Investor Views: "I Want Terry Smith Running My Pension"

Private investor Richard Marsh has concentrated his pension savings to a handful of star fund managers

Emma Simon 12 February, 2018 | 11:22AM

Richard Marsh says his investment philosophy is not too different from his strategy for winning Monopoly. “The trick is to buy what you can and, if necessary, borrow to do so. It seems to me that those who don’t take opportunities when they arise rarely have the most at the end of the game.”

To this end he has always tried to maximise his borrowings when it comes to property, and has invested what he can in the stock market.

Marsh has dabbled in investments for quite some time: “It started when I was a student. At the time I didn’t have much money but I wanted to get more of it. I started reading the Financial Times and looking at shares and funds. I enjoyed it. I qualified as a lawyer but have since worked in financial services as it’s an area that interests me.”

Marsh says: “I am retiring in the next few years, but I will probably still keep my mortgage. Borrowing, provided it’s done sensibly, seems a good way to boost your net worth.”

He has seen “huge gains” in the value of his family home over this years. This has enabled him to invest more substantial amounts into his ISA and pensions.

He says: “I am lucky as I also have a final salary pension. But I’ve also invested any surplus cash into the stock market to generate additional savings.”

Leaving the Stock Picking to the Professionals

Marsh has learnt to leave the asset selection to the professionals. “I started off investing in smaller company shares and other direct shareholdings. But in recent years I have switched to funds. They are simpler to administer, less risky and there are fewer compliance issues, given my line of work.”

Initially Marsh tried to build a balanced portfolio, with 60% exposure to equities, and 40% in bond markets. To do this he invested in both multi-asset funds as well as absolute return funds offered by the likes of Aviva and Invesco.

But Marsh was unimpressed: “The returns weren’t particularly attractive. Some would make modest gains, others modest falls. I got a bit bored of watching these funds do nothing at all.”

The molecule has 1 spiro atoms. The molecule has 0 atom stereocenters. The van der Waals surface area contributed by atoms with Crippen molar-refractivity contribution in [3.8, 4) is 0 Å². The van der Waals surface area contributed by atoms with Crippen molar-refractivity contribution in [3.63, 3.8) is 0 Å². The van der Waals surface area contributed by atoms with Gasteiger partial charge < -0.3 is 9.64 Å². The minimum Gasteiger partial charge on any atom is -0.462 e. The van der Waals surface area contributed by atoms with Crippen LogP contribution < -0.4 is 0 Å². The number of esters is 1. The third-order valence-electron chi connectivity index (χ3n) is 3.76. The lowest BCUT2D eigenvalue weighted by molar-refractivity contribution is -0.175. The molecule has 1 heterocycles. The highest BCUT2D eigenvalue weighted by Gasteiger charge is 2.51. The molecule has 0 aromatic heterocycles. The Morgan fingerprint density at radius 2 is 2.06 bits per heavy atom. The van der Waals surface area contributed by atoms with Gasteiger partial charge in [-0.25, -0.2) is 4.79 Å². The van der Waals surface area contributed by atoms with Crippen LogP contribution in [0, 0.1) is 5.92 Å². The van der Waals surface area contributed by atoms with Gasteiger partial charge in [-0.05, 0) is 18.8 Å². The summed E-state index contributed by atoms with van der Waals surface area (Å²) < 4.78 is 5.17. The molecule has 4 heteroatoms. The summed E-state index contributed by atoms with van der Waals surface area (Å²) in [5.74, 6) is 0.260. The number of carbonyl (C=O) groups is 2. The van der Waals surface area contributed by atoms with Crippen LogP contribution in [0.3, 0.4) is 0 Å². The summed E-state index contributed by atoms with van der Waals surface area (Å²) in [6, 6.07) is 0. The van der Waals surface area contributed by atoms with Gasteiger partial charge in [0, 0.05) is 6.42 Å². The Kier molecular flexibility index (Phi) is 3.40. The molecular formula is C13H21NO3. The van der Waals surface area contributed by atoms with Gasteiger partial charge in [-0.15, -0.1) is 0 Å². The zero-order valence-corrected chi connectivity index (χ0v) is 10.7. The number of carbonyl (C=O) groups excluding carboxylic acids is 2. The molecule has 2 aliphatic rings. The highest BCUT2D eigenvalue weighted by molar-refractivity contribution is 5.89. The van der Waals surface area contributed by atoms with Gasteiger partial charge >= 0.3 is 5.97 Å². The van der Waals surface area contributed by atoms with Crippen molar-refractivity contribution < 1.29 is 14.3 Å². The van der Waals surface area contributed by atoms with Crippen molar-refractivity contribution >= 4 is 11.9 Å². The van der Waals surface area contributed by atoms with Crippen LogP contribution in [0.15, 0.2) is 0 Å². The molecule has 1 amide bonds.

He noticed one or two equity-only funds were performing much better.

“As a result, I’ve made the decision to concentrate my investments,” he says. “I now have around 80% of my portfolio with Fundsmith Equity, managed by Terry Smith, and a further 15% is invested with Lindsell Train.”

Marsh has split this 15% between Finsbury Growth & Income (FGT) the investment trust run by Nick Train, and Lindsell Train UK Equity, the open-ended fund run by the same managers.

Fundsmith Equity is a Gold rated fund with a five-star performance rating, reflecting not only the strong returns in recent years, but Morningstar’s confidence that the manager, and the process he follows, will continue to deliver strong returns for investors.

Analyst Peter Brunt says: “This is one of the strongest options for investors seeking exposure to high quality global equities. Terry Smith co-founded and launched this fund in 2010 on the back of the success he achieved as investment advisor to the Tullett Prebon pension fund.”

Brunt adds: “He is an original thinker and has often demonstrated his willingness to bet against the crowd. Smith's investment philosophy is to buy and hold, ideally forever, high-quality businesses that will continually compound in value.”

Smith’s style means there are elements of sector concentration, and this fund excludes large parts of the market. But Brunt adds: “We believe Smith has a good handle on the risks, however, and over the long term will serve investors well. While returns have benefited from style tailwinds since launch, we believe Smith has added significant value above and beyond the fund's style bias.”